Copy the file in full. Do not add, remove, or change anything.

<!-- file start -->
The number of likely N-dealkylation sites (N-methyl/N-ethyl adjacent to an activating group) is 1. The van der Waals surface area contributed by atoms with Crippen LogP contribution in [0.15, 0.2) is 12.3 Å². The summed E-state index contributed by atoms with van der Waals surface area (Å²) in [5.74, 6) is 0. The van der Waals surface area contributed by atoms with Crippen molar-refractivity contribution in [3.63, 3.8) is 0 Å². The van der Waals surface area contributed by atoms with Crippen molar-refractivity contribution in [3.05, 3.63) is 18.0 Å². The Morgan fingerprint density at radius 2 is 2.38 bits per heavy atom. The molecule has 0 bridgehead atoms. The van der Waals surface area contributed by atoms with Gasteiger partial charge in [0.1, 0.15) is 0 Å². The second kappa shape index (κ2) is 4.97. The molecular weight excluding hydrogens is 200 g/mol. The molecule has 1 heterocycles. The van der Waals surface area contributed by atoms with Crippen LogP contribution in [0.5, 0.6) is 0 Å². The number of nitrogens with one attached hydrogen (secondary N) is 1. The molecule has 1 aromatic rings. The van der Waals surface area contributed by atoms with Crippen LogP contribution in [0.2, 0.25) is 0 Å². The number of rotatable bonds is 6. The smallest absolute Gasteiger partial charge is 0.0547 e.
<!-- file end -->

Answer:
The number of likely N-dealkylation sites (N-methyl/N-ethyl adjacent to an activating group) is 1. The van der Waals surface area contributed by atoms with Crippen LogP contribution in [0.15, 0.2) is 12.3 Å². The summed E-state index contributed by atoms with van der Waals surface area (Å²) in [5.74, 6) is 0. The van der Waals surface area contributed by atoms with Crippen molar-refractivity contribution in [3.63, 3.8) is 0 Å². The van der Waals surface area contributed by atoms with Crippen molar-refractivity contribution in [3.05, 3.63) is 18.0 Å². The Morgan fingerprint density at radius 2 is 2.38 bits per heavy atom. The molecule has 0 bridgehead atoms. The van der Waals surface area contributed by atoms with Gasteiger partial charge in [0.1, 0.15) is 0 Å². The second kappa shape index (κ2) is 4.97. The molecular weight excluding hydrogens is 200 g/mol. The molecule has 1 heterocycles. The van der Waals surface area contributed by atoms with Crippen LogP contribution in [0.5, 0.6) is 0 Å². The number of nitrogens with one attached hydrogen (secondary N) is 1. The molecule has 1 aromatic rings. The van der Waals surface area contributed by atoms with Crippen LogP contribution in [0.2, 0.25) is 0 Å². The number of rotatable bonds is 6. The smallest absolute Gasteiger partial charge is 0.0547 e.